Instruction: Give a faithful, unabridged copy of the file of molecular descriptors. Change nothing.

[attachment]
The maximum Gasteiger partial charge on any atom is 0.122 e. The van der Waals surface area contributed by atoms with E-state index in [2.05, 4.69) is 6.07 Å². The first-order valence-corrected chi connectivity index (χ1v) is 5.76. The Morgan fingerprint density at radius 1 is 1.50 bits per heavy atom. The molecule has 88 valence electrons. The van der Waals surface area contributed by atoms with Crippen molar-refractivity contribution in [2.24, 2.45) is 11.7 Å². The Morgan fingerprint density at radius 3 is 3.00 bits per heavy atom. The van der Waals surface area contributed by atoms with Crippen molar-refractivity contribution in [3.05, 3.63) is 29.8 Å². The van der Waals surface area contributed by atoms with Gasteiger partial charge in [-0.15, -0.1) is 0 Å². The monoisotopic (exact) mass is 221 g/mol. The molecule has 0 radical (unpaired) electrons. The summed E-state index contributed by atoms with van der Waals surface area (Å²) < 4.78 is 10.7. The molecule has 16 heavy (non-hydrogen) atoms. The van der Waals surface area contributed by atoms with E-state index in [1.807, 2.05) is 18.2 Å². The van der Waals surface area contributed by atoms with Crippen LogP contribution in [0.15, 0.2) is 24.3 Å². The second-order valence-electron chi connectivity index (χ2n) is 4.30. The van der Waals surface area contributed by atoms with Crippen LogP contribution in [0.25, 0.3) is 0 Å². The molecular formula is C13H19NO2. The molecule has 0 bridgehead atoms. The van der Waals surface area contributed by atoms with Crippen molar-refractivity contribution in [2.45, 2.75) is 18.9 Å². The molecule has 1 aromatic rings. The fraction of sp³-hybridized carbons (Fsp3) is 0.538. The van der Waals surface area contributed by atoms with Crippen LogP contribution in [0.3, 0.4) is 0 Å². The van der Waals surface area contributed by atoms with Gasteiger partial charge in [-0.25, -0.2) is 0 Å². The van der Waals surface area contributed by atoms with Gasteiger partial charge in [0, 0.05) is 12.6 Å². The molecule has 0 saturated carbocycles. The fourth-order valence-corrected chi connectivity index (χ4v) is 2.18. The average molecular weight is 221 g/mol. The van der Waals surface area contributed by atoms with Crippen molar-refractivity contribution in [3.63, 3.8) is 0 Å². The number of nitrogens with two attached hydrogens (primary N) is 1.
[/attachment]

The maximum Gasteiger partial charge on any atom is 0.122 e. The van der Waals surface area contributed by atoms with E-state index in [2.05, 4.69) is 6.07 Å². The first-order valence-corrected chi connectivity index (χ1v) is 5.76. The Morgan fingerprint density at radius 1 is 1.50 bits per heavy atom. The molecule has 88 valence electrons. The van der Waals surface area contributed by atoms with Crippen molar-refractivity contribution in [2.24, 2.45) is 11.7 Å². The Morgan fingerprint density at radius 3 is 3.00 bits per heavy atom. The van der Waals surface area contributed by atoms with Crippen molar-refractivity contribution in [3.05, 3.63) is 29.8 Å². The van der Waals surface area contributed by atoms with Gasteiger partial charge in [-0.15, -0.1) is 0 Å². The monoisotopic (exact) mass is 221 g/mol. The molecule has 0 radical (unpaired) electrons. The summed E-state index contributed by atoms with van der Waals surface area (Å²) < 4.78 is 10.7. The molecule has 16 heavy (non-hydrogen) atoms. The van der Waals surface area contributed by atoms with E-state index in [1.807, 2.05) is 18.2 Å². The van der Waals surface area contributed by atoms with Crippen LogP contribution in [0.15, 0.2) is 24.3 Å². The second-order valence-electron chi connectivity index (χ2n) is 4.30. The van der Waals surface area contributed by atoms with Crippen LogP contribution in [0.25, 0.3) is 0 Å². The molecular formula is C13H19NO2. The molecule has 0 bridgehead atoms. The van der Waals surface area contributed by atoms with Crippen molar-refractivity contribution in [2.45, 2.75) is 18.9 Å². The molecule has 1 aromatic rings. The fraction of sp³-hybridized carbons (Fsp3) is 0.538. The van der Waals surface area contributed by atoms with Crippen LogP contribution in [0.3, 0.4) is 0 Å². The van der Waals surface area contributed by atoms with Gasteiger partial charge in [-0.25, -0.2) is 0 Å². The van der Waals surface area contributed by atoms with Gasteiger partial charge in [0, 0.05) is 12.6 Å². The molecule has 0 saturated carbocycles. The fourth-order valence-corrected chi connectivity index (χ4v) is 2.18. The average molecular weight is 221 g/mol. The van der Waals surface area contributed by atoms with Crippen molar-refractivity contribution in [3.63, 3.8) is 0 Å². The number of nitrogens with two attached hydrogens (primary N) is 1.